Having a meal during an interview can be a nerve-racking experience. Employers use this time to see how you conduct yourself in a social, professional setting, to be sure you can represent the company in a positive way. Knowing table etiquette can alleviate some of your nerves and allow you to focus on the interview. Leadership in Action has created a video that goes through each piece of a sample table setting.
Beyond understanding which utensil is where and how many courses there will be during the meal, there are plenty of other dos and don'ts when it comes to a meal during an interview. Remember, the focus of the evening is on the interview, not the food.
According to St. Mary's College and The University of Kansas Career Centers, you will want to research the business and people with whom you will be dining before going into the meal. Be prepared to be conversational, reading national and local news, beforehand, will help with being able to discuss current events.
First impressions are essential. While the interviewer, who invited you to the meal, will have already met you, other guests might have not. Arrive at least 10 minutes early unless otherwise specified. Make sure you are dressed appropriately for the dinner; wear what you would to an interview--business or business casual. When you introduce yourself or address the host or any guests, use proper names, i.e. Mr./Ms. Smith, until they give you permission to use their first name.
During the meal, table conversation should be led by the host. Only bring up and discuss business when the host does. Good conversation topics include sports, current events, common interests and the weather. Common topics to stay away from discussing during the meal are religion, politics and money.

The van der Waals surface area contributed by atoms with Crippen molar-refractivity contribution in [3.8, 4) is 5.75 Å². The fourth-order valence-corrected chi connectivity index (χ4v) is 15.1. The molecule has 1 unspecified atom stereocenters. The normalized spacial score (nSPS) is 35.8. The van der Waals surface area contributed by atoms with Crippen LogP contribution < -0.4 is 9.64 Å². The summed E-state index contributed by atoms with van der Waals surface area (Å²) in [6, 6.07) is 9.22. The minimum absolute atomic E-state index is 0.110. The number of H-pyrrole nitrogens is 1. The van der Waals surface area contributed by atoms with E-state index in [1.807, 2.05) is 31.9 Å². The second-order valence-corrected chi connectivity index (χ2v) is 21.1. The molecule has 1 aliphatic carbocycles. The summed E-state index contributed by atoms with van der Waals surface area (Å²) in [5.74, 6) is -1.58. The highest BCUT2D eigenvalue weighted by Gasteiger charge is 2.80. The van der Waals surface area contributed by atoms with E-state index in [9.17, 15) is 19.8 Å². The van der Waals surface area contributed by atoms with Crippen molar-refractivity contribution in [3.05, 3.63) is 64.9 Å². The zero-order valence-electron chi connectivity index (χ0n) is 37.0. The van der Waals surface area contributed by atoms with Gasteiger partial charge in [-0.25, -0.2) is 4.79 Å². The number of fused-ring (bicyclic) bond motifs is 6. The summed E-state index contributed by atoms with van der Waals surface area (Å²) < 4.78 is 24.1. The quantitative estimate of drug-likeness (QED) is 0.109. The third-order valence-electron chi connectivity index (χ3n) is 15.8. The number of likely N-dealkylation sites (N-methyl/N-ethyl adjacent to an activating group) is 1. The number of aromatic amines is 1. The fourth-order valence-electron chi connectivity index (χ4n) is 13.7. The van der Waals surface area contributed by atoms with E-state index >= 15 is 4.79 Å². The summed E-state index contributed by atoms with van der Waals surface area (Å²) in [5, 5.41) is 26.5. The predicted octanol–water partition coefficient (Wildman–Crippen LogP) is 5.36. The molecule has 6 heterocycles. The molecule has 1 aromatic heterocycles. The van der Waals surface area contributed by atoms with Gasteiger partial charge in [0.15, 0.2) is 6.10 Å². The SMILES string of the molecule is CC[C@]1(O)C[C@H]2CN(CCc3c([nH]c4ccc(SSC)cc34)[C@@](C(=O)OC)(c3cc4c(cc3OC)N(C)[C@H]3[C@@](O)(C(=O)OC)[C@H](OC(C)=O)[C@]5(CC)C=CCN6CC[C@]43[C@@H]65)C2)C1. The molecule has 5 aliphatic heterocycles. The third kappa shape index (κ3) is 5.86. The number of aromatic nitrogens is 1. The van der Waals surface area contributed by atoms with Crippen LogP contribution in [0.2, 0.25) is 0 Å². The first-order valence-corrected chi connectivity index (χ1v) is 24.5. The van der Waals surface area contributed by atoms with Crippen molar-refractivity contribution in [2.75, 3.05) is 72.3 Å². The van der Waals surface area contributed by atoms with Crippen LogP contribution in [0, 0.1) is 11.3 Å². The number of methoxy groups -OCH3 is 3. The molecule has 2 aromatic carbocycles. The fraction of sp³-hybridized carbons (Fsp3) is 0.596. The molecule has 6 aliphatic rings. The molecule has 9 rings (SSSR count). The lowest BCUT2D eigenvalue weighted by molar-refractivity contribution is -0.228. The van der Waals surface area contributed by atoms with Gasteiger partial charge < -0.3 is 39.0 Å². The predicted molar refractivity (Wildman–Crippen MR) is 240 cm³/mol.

While these meals will focus on the interview and the conversations, know some simple proper dining etiquette is important because you will be enjoying a meal. Below are some tips that will ensure you are properly prepared for the meal.
- Once everyone at the table is seated, place your napkin on your lap.
- Place your napkin on your chair if you are temporarily leaving the table.
- When you are finished with your meal, lay your napkin next to your plate.
- Use the utensils farthest from your plate, first, and work toward your plate. The wait staff will remove any utensils that you will not be using.
- When not using a utensil, or you are finished with your meal, place them on the edge or top of your plate.
- If a utensil falls on to the floor, tell the wait staff that you have dropped a utensil and ask for a clean one.
Ordering and Table Manners:
- When ordering your meal, order something that will be easy to eat with a knife and fork and not messy.
- When your meal arrives, wait for everyone at the table to receive their meals and for the host to begin eating.
- Salt and pepper, the bread basket, butter, etc. are all passed to the right. If you are the first to take the bread, butter, etc. offer to your left first, take your piece, then pass to the right.
- Your food should be cut into one bite-size piece at a time. Salad leaves can be cut if they are too large.
- If there is something on your plate you do not care for, simply do not eat it.
- Always be polite and gracious to the wait staff.
After the meal is concluded, shake hands and say goodbye to everyone at the table, and thank the host again. A thank-you card should always be sent the following day to thank the host for the interview and the meal.
Take the Leadership in Action Challenge! After watching the Table Etiquette Video above, create your own place setting, mimicking the place setting in the video. Get creative and use what you have around you, i.e. a pen can be used as a fork. Upload your photo to earn 2 Leadership in Action Points.